By dwelling on the ambience at Malty National, I don’t want to give the impression that their beer isn’t the main attraction. It is. The only reason I didn’t mention it sooner is that Malty National is one of those breweries with a constantly rotating line-up, so it’s unlikely anything I enjoyed back in October is due to reappear anytime soon. For what it’s worth, I consider lagers to be a good bellwether of a brewery’s capabilities, and Malty National had a solid pilsner called Instant Classic when I visited: a nice balance of bready malt and just the right amount of bitterness. I also took home an assortment of beer that included a New England IPA, a West Coast pale ale and an oatmeal stout with cocoa and raspberries. After enjoying them all, I feel comfortable saying Malty National has a creative and versatile brewing team.
When we started planning our trip, I had been especially looking forward to visiting Rebellion Brewing. I’d exchanged a few friendly words with the brewery and its founder, Mark Heise, on Twitter, and grew to appreciate the combination of authenticity, fun and community spirit that seemed to come through loud and clear across the miles.
My visit to Rebellion lived up to what I had sensed about the company’s approach — and they make great beer, too. It’s easy to see why Zilla IPA is Rebellion’s #1 seller: it’s a well-balanced IPA that ticks all the boxes, with orange, grapefruit and pine hop characteristics, a nice malty counterpunch and a building bitterness on the palate. Of the mainstays, I also enjoyed the Amber Ale, which begins with a big, round caramel flavour but avoids getting too sweet, finishing instead with some pleasant toasty malt notes and a small whiff of floral hops.
I was fortunate to be passing through during the narrow window of time when Rebellion’s fresh-hop beer was available. Part of the brewery’s Solo Crush series of single-hopped beers, it was made with freshly-harvested Comet hops from JGL Shepherd Farms in nearby Moosomin, SK. The beer was not only a great example of the style that showcased these local hops in all their bright, herbaceous glory; to me, it’s another example of how Rebellion walks the talk in terms of supporting local. This is a brewery that established itself, in part, by making a beer with lentils — a crop that is tremendously important in Saskatchewan, which is the world’s largest producer and exporter.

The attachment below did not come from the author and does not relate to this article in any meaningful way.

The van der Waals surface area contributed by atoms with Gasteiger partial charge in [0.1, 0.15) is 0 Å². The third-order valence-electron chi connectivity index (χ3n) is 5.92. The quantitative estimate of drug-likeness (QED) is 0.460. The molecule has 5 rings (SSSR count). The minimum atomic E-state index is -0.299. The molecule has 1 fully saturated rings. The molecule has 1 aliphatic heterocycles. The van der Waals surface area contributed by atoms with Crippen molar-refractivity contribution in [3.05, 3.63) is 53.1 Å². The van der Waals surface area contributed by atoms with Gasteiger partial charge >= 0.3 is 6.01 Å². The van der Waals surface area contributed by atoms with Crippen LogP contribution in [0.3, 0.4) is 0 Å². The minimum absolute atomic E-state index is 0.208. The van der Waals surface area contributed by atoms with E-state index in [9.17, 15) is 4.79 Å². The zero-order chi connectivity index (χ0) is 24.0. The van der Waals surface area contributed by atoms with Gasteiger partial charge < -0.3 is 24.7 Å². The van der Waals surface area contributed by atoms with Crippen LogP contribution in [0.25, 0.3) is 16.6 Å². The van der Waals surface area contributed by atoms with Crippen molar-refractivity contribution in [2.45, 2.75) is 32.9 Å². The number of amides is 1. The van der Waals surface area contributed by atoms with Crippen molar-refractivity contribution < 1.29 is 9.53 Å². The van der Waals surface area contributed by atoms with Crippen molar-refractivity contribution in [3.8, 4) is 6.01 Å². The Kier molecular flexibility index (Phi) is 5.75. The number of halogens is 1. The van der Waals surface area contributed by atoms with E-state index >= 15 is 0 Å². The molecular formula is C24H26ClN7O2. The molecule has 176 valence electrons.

Some correspondence between us led to an invitation to come onto Rebellion’s weekly podcast for a chat with Matt Barton, the brewery’s communications manager. We’re both former journalists with a passion for craft beer, so you can imagine the hour flew by. We chatted for a couple of hours after the microphones were turned off, and Matt showed me around. He told me about how the wood lining the walls was reclaimed from grain elevators in the area and that the bricks came from local school buildings that had been decommissioned. Rebellion is a brewery where the connection to its community isn’t only part of the company’s ethos: it’s literally built into the place.
On our way back to Alberta we stopped at Rafter R Brewing in Maple Creek, which opened in August 2020. What caught my interest about Rafter R is its small-town locale. Although craft beer in Saskatchewan has grown tremendously since my last visit in the early 2000s, much of that growth has been concentrated in Regina and Saskatoon. The province hasn’t experienced the rural brewery boom Alberta has — at least, not yet.
Maybe it’s not surprising, then, that a veteran of Alberta’s rural brewery scene is behind this foray into small-town Saskatchewan: Ryan Moncrieff, who owns Rafter R with his wife, Teresa, was the former head brewer at Ribstone Creek Brewery in Edgerton.
While chatting with Ryan during our visit, he said opening their own brewery was an opportunity to do things their way: small batches of beer sold and mainly consumed fresh at the brewery (or close to it, in the case of growler sales).
Rafter R’s offerings span a range of styles, and the samples I had were well put together. I enjoyed a flight that included a slightly toasty and easy-drinking English-style mild — not surprising, considering Ryan’s the architect of Ribstone Creek’s award-winning mild, Abbey Lane. I also sampled a nice red ale with nice caramel malt character and some lightly floral hops, as well as a refreshing hefeweizen that brought the requisite banana and clove traits.
Many people, all smarter than me, have extolled travel as a means of broadening one’s horizons and fostering tolerance and mutual understanding. Going to Saskatchewan hardly qualifies as a cross-cultural experience — and I’m not trying to portray it as one, but the trip served as a good reminder to me to revisit, both literally and intellectually, some of the places I’ve been. I lived in Calgary for nearly 20 years before moving to Edmonton, and both cities are far different than when I moved to Alberta in the mid-1990s.
I’m glad I went to Saskatchewan and saw how much has changed, and I enjoyed some great beer and met many friendly people along the way. And dare I say it? I’m looking forward to going back sometime.
But I still hate the Roughriders.